So with this behind the scene tidbit made public, does it mean that Perez’s employment with DC is over or just with respect to Superman title?

“New readers”must be an ironic or sarcastic appellation considering they’re pretty averse to actually, you know, reading. I mean, apparently it’s too difficult to even have to look something up on wikipedia to explain something they read in a Fantastic Four, Avengers or XMen title, jeez.

“New Readers” are the reason we’ve had continuity messes with DC comics since the Silver Age and roughly every 20-30 years since. Accommodating “new readers”by wiping out everything that happened previously do not make for new, fresh stories, they make for soulless, empty stories devoid of context or just endless rehashes of the old stories.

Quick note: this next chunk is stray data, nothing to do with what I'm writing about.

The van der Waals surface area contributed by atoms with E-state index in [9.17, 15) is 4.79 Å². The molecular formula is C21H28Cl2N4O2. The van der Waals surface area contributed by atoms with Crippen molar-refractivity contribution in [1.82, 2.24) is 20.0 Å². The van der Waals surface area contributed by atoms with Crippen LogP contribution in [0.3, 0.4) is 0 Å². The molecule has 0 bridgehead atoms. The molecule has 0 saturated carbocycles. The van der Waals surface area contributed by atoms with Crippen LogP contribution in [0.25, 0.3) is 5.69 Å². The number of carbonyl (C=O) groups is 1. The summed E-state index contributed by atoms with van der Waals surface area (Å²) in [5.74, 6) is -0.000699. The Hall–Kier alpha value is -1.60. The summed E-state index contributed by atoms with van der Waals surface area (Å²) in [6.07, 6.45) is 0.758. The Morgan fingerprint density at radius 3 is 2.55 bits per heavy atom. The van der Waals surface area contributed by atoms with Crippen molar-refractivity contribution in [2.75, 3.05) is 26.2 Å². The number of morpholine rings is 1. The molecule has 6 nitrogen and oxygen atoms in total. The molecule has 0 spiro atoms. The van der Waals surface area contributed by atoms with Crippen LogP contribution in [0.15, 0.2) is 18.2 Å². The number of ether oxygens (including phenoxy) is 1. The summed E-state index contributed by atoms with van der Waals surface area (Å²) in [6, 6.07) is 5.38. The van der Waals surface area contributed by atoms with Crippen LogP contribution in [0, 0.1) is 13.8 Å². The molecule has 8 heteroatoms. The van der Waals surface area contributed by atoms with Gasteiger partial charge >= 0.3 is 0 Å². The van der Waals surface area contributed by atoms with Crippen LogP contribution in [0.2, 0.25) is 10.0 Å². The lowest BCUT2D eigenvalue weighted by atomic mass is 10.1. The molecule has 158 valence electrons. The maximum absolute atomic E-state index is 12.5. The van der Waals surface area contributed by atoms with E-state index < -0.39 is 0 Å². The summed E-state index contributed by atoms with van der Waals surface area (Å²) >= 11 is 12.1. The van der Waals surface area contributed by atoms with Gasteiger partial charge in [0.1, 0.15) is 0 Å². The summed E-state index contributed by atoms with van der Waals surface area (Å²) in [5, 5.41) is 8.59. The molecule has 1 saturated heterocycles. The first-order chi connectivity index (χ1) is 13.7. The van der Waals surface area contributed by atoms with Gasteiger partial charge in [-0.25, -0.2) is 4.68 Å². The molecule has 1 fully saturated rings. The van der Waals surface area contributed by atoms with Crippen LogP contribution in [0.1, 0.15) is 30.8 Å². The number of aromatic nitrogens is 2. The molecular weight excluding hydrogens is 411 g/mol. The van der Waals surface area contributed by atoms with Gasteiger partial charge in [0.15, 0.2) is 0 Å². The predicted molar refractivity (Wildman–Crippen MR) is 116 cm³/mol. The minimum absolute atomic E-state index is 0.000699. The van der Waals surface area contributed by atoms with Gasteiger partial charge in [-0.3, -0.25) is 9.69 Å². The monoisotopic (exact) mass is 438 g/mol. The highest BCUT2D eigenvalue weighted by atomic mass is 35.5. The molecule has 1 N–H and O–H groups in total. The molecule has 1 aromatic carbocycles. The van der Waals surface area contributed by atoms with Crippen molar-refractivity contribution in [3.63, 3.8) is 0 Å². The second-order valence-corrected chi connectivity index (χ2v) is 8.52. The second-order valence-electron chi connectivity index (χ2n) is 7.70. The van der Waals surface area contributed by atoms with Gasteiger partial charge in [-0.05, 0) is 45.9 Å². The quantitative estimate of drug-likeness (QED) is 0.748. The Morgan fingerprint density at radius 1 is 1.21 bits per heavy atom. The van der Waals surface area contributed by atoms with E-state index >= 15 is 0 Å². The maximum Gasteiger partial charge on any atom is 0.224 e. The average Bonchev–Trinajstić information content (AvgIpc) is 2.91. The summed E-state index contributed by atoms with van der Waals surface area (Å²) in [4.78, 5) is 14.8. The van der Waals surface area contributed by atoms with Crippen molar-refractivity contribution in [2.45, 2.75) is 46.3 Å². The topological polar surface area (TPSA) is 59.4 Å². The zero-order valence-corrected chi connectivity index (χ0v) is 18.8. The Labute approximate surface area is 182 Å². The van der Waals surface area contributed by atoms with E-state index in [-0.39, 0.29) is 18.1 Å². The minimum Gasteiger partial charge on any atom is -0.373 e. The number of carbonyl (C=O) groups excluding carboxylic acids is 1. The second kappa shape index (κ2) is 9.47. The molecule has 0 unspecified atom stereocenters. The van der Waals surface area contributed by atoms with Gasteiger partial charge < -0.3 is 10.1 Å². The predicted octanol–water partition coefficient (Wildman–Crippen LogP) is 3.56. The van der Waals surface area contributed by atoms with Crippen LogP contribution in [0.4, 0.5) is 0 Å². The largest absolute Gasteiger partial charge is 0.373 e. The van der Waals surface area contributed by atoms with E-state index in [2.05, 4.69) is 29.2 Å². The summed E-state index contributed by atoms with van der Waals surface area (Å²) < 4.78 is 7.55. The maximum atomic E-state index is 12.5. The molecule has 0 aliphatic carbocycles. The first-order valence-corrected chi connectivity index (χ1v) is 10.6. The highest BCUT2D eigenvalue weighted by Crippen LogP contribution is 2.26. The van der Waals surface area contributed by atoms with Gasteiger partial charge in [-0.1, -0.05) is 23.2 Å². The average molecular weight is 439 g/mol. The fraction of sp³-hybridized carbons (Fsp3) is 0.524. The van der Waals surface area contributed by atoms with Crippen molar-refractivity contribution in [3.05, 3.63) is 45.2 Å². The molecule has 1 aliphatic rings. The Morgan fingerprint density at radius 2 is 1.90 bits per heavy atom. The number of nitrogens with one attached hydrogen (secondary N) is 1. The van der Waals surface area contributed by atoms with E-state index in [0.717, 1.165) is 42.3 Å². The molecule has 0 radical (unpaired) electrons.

The mindset of the “new reader” seems more aligned with gossip and celebrity magazines where everything is easily digestible with no actual content. If you can’t understand that a comic that has been going for 50 odd years is more complex than just the issue that you hold in your hands, you really should be reading something else, if what you’re doing can really be considered reading at all. Reading involves using your intellect and your imagination, too, not just passively absorbing what is going on.

In no other story form is there the expectation that everything should be new all the time with no history behind it. Imagine your favourite tv series wiped clean every episode or a movie franchise that ignores its own history. This mindset is responsible for George Perez finding himself in the ridiculous situation he found himself in- not knowing the relationships between Clark & Lois, for example, or knowing if the Kents are alive or dead. Now NONE of us know anything about Superman, new and old readers and writers alike.